We would make our assessments based on the criteria we have in our sustainability principles and the relationships we have and pursue in terms of assessing what's appropriate for Hydro Tasmania to do. It's not a material consideration. Does it fit with the sort of business we want to be, the sort of work that we want to do where we can add value? They're the considerations, clearly broader than that in terms of sustainability and now our augmented sustainability principles around human rights.

I have some answers to previous questions and some clarifications.

Mr BARNETT - If that's alright with you, Chair, an update to further questions?

Dr WOODRUFF - Were they the questions that I asked?

Mr ALBERTINI - They were.

Dr WOODRUFF - Were they on notice?

Mr ALBERTINI - Yes.

Dr WOODRUFF - Okay.

Mr ALBERTINI - Is that alright?

CHAIR - Yes, that's fine.

Mr ALBERTINI - In response to the queries on White Rock wind farm, Kilcoy solar farm, Cattle Hill wind farm: White Rock is being developed by a joint venture of which Goldwind are a party, but not PowerChina. Kilcoy was being developed by Sunshine Energy and not Goldwind or PowerChina. Cattle Hill is a joint venture between Goldwind and PowerChina Australia.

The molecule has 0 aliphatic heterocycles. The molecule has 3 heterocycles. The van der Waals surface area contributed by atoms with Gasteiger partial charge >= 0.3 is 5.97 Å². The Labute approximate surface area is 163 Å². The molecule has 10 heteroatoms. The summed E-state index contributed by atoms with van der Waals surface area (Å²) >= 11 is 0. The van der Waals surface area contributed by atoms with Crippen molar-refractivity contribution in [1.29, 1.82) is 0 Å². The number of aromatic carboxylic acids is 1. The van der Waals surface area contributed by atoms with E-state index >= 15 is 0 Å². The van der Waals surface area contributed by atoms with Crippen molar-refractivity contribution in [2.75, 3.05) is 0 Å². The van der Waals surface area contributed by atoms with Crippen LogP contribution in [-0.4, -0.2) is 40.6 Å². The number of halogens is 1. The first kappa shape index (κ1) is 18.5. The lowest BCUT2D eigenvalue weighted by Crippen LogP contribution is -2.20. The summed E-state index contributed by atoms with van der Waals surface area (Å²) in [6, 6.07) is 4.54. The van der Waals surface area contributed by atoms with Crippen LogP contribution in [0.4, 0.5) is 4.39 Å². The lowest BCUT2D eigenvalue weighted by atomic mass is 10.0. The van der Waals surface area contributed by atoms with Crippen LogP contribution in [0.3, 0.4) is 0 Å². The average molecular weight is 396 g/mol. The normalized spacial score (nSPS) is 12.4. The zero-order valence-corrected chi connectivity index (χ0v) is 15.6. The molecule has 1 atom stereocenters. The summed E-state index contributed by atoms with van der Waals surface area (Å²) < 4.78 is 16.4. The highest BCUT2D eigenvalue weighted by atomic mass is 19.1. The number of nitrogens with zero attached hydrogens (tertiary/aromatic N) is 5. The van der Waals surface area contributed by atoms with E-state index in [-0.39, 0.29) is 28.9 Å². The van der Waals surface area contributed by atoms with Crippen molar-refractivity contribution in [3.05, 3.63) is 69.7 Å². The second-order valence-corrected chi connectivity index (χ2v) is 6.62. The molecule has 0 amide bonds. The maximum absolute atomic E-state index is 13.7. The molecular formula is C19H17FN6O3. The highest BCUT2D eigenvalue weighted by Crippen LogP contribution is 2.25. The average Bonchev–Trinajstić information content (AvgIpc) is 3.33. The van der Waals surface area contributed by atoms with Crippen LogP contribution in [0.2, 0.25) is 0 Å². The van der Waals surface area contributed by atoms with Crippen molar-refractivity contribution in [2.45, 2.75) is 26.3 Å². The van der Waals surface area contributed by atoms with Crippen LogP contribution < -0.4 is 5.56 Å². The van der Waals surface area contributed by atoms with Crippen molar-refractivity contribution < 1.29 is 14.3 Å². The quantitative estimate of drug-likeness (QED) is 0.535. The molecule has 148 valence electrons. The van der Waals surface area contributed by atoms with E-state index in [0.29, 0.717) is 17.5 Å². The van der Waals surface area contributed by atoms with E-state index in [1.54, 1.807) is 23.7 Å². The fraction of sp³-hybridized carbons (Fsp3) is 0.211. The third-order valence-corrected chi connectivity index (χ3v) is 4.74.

The contracts for Entura are in the order of $480 000 for White Rock and that project is closed; Kilcoy, $220 000, and that project is closed; and Cattle Hill, $880 000.

We currently work with PowerChina and Goldwind. So we're still contracted to the JV of Goldwind and PowerChina Australia but that project has been commissioned and our contract is nearly at practical completion. We're working with Goldwind on another renewable project in Australia for grid connection. I wanted to clarify those questions.

Another question on notice was about the total spend on pumped hydro. Hydro Tasmania's total spend was about $20 million a year to date net of the ARENA contribution. With ARENA's contribution of $5 million, $25 million has been spent on pursuing pumped hydro opportunities.

Dr WOODRUFF - Minister, how are members of the Tasmanian parliament supposed to properly scrutinise Hydro and its other agency, Entura, which is engaging in operations around the world, when there is nothing in the annual report that even provides the basics of these activities? Where they are being done, which partners they're doing it with and what the financial implications are, at a bare minimum? Can you tell us how many countries Hydro has had an involvement in over the last five years and list those countries?

Mr BARNETT - I think it's a little unfair on Hydro Tasmania. Every year we have GBE scrutiny.

Dr WOODRUFF - No, every two years. Incorrect.

Mr BARNETT - For the House of Assembly?

Dr WOODRUFF - Every second year.

CHAIR - They're in the Legislative Council on the alternate year.